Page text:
In response to a question from council person Greg Mulligan, City Manager Housler and Marvin Winburg, an engineer overseeing work for the city, stated that regardless of problems with Bacco there was no history of problems that would justify rejection of Bacco's bid. Housler stated that the problems with Bacco "were no more than any other contractor".
A phone call made to U.P. Engineering, of Marquette, resulted in an opinion that past troubles with Bacco were not of sufficient consequence to justify rejecting their bid.
DDA Director, Wally Legget, stated "If you do hire Bacco, make sure they are supervised closely, and be prepared to shut the job down, to insure compliance."
Council person Chris Gagnon noted that, paraphrased, "Why (reject this bid) now, after accepting numerous other bids from Bacco? Kind of hard to defend in court, isn't it?"
Council person Jack Hogue noted "Our local folk are employed elsewhere and bring their wages back to be spent in our community. So why not Bacco's?"
City Manager Housler was asked how many Bacco employees were from the Manistique area. He "guesstimated" some 14-15.
A representative Bacco employee, from the Manistique area, spoke on behalf of numerous other local Bacco employees at the council meeting.
Council person Chris Gagnon, reading the DDA minutes, noted that several members had their reservations against rejecting the lowest bid.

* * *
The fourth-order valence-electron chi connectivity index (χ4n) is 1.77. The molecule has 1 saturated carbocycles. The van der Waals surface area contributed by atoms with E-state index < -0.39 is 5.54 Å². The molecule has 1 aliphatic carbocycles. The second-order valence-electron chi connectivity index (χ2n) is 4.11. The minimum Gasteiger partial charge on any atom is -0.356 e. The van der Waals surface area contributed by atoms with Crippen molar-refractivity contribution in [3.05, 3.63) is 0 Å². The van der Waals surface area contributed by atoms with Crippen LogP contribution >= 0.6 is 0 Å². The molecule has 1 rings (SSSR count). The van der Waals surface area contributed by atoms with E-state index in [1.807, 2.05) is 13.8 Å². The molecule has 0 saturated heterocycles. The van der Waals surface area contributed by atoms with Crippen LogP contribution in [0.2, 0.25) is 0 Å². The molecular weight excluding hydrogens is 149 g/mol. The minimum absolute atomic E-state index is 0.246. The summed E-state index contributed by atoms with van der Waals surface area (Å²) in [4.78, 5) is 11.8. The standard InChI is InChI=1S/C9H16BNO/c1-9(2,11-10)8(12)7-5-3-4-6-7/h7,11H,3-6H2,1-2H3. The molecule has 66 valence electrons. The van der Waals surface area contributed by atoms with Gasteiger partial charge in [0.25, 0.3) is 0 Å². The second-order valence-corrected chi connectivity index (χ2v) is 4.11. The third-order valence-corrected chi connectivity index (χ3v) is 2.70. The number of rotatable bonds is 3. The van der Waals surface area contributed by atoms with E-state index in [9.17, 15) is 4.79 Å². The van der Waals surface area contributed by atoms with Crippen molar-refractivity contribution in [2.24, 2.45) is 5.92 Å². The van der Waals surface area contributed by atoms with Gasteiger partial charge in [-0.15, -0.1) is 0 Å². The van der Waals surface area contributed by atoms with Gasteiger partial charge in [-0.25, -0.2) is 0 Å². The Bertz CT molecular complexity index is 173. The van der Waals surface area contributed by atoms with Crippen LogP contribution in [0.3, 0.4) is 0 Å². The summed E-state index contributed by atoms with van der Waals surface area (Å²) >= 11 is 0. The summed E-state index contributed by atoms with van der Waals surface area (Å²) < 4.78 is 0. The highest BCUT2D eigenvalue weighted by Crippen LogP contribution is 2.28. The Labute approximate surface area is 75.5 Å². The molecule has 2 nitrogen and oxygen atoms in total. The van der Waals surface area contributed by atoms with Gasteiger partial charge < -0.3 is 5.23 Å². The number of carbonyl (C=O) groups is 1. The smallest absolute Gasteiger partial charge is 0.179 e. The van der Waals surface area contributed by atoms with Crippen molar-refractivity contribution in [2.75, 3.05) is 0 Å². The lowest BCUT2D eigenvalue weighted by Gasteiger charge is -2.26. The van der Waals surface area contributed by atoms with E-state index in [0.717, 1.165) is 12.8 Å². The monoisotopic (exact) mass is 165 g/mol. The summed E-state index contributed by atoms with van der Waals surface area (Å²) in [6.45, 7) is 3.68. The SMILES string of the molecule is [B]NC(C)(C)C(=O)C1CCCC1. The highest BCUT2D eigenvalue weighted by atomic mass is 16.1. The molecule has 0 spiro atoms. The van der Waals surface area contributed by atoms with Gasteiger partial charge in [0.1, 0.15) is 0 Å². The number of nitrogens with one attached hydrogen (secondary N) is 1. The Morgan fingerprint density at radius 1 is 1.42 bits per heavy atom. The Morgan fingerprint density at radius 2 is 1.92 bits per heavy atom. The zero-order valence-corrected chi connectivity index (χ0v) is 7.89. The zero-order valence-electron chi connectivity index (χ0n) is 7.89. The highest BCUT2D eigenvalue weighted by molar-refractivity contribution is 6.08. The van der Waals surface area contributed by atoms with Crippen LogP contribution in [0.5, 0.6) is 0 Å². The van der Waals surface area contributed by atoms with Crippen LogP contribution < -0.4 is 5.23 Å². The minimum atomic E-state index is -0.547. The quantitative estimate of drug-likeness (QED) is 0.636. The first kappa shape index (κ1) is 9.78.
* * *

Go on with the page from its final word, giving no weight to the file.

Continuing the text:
City Attorney Filaramo stated that scheduled completion concerns should have been expressed in the bid specifications.
Council person Sablack stated "I want to see tight supervision."
After discussion, the vote was unanimous to accept the low bid from Bacco Construction.
Can a group of special interest folk, such as those that supported the request to recommend the higher bid, sway DDA membership judgement concerning principles of responsible government?
Are tax paid projects to be recommended by the Manistique DDA to the Manistique City Council, based on the perceived needs and desires of a minority that have a particular financial gain or loss, relative to a particular project?
Would someone care to explain why I should have faith in the DDA bidding process of those projects that do not come to my detailed attention or that of city council members?
Was there a temporary, collective lapse of judgement in the choice of the higher bidder? Was that lapse influenced by business interests that are willing to pervert the checks and balances designed to insure the general public interest in public projects? If it was temporary, when will that lapse occur again?
Is it more appropriate to address concerns by including them in the bid specifications that will become part of an accepted contract? Is attention to contract details more important than after the fact recriminations?
Is it more appropriate to insure contract performance by exercising appropriate control and supervision of a project rather than bringing up random, after the fact, reasons to deny a bidder, even if those reasons are true?
Have various "offices" of Manistique City government been responsible, in part, by deliberately ignoring marginal or shoddy work that was not included, as such, in a contracted project?
Is it necessary to reinvent the painful lessons of history? Is Manistique a community in India?